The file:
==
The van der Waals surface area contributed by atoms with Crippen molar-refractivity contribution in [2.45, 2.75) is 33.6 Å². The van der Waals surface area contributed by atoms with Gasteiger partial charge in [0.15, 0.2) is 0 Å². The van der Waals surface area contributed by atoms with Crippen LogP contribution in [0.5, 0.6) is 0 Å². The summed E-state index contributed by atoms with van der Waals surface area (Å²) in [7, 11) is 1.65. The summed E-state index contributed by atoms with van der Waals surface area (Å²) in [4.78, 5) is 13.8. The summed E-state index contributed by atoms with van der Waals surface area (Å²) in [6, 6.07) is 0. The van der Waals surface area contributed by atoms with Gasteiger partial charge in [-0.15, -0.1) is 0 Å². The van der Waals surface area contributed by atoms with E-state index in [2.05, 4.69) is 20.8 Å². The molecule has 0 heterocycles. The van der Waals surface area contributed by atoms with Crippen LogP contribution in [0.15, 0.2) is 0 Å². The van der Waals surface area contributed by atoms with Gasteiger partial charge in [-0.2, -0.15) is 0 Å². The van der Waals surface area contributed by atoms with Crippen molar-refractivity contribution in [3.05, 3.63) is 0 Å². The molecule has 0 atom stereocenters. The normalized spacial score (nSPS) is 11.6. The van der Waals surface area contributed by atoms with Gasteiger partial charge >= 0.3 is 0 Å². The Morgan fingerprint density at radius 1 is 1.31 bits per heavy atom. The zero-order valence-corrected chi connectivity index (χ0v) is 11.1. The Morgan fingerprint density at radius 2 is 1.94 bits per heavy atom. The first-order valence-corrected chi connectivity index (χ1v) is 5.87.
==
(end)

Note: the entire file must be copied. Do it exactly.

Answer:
The van der Waals surface area contributed by atoms with Crippen molar-refractivity contribution in [2.45, 2.75) is 33.6 Å². The van der Waals surface area contributed by atoms with Gasteiger partial charge in [0.15, 0.2) is 0 Å². The van der Waals surface area contributed by atoms with Crippen LogP contribution in [0.5, 0.6) is 0 Å². The summed E-state index contributed by atoms with van der Waals surface area (Å²) in [7, 11) is 1.65. The summed E-state index contributed by atoms with van der Waals surface area (Å²) in [4.78, 5) is 13.8. The summed E-state index contributed by atoms with van der Waals surface area (Å²) in [6, 6.07) is 0. The van der Waals surface area contributed by atoms with Gasteiger partial charge in [-0.15, -0.1) is 0 Å². The van der Waals surface area contributed by atoms with E-state index in [2.05, 4.69) is 20.8 Å². The molecule has 0 heterocycles. The van der Waals surface area contributed by atoms with Crippen LogP contribution in [0.15, 0.2) is 0 Å². The van der Waals surface area contributed by atoms with Gasteiger partial charge in [-0.2, -0.15) is 0 Å². The van der Waals surface area contributed by atoms with Crippen molar-refractivity contribution in [3.05, 3.63) is 0 Å². The molecule has 0 atom stereocenters. The normalized spacial score (nSPS) is 11.6. The van der Waals surface area contributed by atoms with Gasteiger partial charge >= 0.3 is 0 Å². The Morgan fingerprint density at radius 1 is 1.31 bits per heavy atom. The zero-order valence-corrected chi connectivity index (χ0v) is 11.1. The Morgan fingerprint density at radius 2 is 1.94 bits per heavy atom. The first-order valence-corrected chi connectivity index (χ1v) is 5.87.